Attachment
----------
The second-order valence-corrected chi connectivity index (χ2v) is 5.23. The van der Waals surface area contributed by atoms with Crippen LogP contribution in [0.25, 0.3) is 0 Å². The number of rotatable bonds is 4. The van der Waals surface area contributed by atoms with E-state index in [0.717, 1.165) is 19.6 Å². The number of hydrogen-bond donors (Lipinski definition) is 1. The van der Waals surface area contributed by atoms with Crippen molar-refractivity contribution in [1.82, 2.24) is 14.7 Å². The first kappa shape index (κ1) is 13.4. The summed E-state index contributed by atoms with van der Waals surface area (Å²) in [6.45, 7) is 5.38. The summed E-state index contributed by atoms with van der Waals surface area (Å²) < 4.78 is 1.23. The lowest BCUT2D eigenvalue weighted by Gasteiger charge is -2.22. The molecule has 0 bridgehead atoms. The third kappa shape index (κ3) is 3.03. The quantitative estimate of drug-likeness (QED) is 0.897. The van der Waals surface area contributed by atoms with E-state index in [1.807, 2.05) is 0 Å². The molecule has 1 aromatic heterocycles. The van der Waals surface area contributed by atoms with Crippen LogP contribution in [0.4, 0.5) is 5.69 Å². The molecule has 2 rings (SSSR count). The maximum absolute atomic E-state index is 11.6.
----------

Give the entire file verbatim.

The second-order valence-corrected chi connectivity index (χ2v) is 5.23. The van der Waals surface area contributed by atoms with Crippen LogP contribution in [0.25, 0.3) is 0 Å². The number of rotatable bonds is 4. The van der Waals surface area contributed by atoms with E-state index in [0.717, 1.165) is 19.6 Å². The number of hydrogen-bond donors (Lipinski definition) is 1. The van der Waals surface area contributed by atoms with Crippen molar-refractivity contribution in [1.82, 2.24) is 14.7 Å². The first kappa shape index (κ1) is 13.4. The summed E-state index contributed by atoms with van der Waals surface area (Å²) in [6.45, 7) is 5.38. The summed E-state index contributed by atoms with van der Waals surface area (Å²) < 4.78 is 1.23. The lowest BCUT2D eigenvalue weighted by Gasteiger charge is -2.22. The molecule has 0 bridgehead atoms. The third kappa shape index (κ3) is 3.03. The quantitative estimate of drug-likeness (QED) is 0.897. The van der Waals surface area contributed by atoms with E-state index in [1.807, 2.05) is 0 Å². The molecule has 1 aromatic heterocycles. The van der Waals surface area contributed by atoms with Crippen LogP contribution in [0.4, 0.5) is 5.69 Å². The molecule has 2 rings (SSSR count). The maximum absolute atomic E-state index is 11.6.